I Am My Brother and Sister's Keeper Day | Virtual Event
In addition to enjoying Thanksgiving leftovers this Friday, take an opportunity to embrace the community at the third annual “I Am my Brother and Sister’s Keeper Day” to promote healing and peace across Virginia.
Event sponsor Delegate Delores L. McQuinn worked with co-sponsors including the Richmond City Task Force to Reimagine Public Safety, the Richmond Branch of the NAACP, and the Baptist Ministers Conference of Richmond and Vicinity to bring music, spoken word and interfaith prayers and messages of healing from leaders across Virginia.
Del. McQuinn introduced House Joint Resolution 38 to establish “I Am my Brother and Sister’s Keeper Day” in response to the racial and social unrest in Charlottesville, Virginia in August, 2017. The resolution passed with unanimous bipartisan support and was signed into law by Governor Ralph Northam in 2018, designating the Friday after Thanksgiving as a day promoting community healing and peace. Del. McQuinn and her co-sponsors believe the need for healing to be especially urgent today as our community faces challenges from the COVID-19 pandemic, racial strife and economic hardship.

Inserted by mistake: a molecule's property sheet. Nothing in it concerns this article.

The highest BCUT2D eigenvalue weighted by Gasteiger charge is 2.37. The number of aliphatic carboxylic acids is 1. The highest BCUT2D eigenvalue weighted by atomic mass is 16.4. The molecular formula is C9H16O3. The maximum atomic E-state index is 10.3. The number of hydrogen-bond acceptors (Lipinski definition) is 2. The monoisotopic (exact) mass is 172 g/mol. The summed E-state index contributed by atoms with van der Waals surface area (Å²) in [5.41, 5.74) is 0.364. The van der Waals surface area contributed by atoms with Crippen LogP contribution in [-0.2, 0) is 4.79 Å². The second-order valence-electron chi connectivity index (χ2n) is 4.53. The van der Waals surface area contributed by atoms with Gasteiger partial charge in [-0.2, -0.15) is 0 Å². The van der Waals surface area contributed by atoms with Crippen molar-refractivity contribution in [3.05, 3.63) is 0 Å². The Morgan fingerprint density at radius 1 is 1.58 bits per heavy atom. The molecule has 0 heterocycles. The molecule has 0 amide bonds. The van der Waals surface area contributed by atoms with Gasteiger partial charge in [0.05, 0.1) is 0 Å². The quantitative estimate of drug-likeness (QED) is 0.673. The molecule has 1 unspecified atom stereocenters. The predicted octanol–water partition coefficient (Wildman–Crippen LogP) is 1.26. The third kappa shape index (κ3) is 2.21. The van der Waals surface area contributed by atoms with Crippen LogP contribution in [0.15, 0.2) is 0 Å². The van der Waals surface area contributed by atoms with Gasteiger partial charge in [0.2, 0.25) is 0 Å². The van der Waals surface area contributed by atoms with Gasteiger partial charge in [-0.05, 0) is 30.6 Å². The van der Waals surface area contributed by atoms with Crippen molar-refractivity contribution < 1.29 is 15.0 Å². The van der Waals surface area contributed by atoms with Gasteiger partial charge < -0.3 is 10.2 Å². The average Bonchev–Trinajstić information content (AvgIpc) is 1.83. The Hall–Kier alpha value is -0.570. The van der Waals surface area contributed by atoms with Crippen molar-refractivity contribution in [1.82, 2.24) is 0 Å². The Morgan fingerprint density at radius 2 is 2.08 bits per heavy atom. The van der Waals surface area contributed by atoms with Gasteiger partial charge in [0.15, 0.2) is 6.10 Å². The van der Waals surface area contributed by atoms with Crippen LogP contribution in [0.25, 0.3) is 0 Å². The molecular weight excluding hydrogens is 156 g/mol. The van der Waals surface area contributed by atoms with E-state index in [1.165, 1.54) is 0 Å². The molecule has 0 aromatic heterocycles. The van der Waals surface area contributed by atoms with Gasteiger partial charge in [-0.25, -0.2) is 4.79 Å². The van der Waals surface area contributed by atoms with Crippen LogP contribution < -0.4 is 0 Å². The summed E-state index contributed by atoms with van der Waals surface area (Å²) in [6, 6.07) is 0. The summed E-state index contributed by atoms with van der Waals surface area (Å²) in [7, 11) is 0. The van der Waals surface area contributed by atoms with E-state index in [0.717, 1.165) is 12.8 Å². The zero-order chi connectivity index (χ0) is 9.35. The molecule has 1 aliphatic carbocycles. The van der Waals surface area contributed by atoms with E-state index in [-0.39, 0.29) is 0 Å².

This year, due to COVID-19 health concerns, the commemoration will be virtual. It will be hosted by Del. McQuinn and will feature reflections from Governor Ralph Northam, Speaker of the House Eileen Filler-Corn, Delegate Dan Helmer, Delegate Jeion Ward, Mayor Levar Stoney and a diverse group of community and faith leaders, community advocates and student leaders. Viewers will also enjoy creative expressions of healing through music, visual images and spoken word from Desiree Roots, Iman Shabazz, members of the Wolf Creek Cherokee Tribe, Dr. Ram Bhagat and Rev. Dr. Janet K. Copeland.
VPM and the Virginia Interfaith Center for Public Policy serve as the event production partners.
“I Am my Brother and Sister’s Keeper Day” will be available online Friday, November 27 at 1 p.m. on Facebook at @vainterfaith.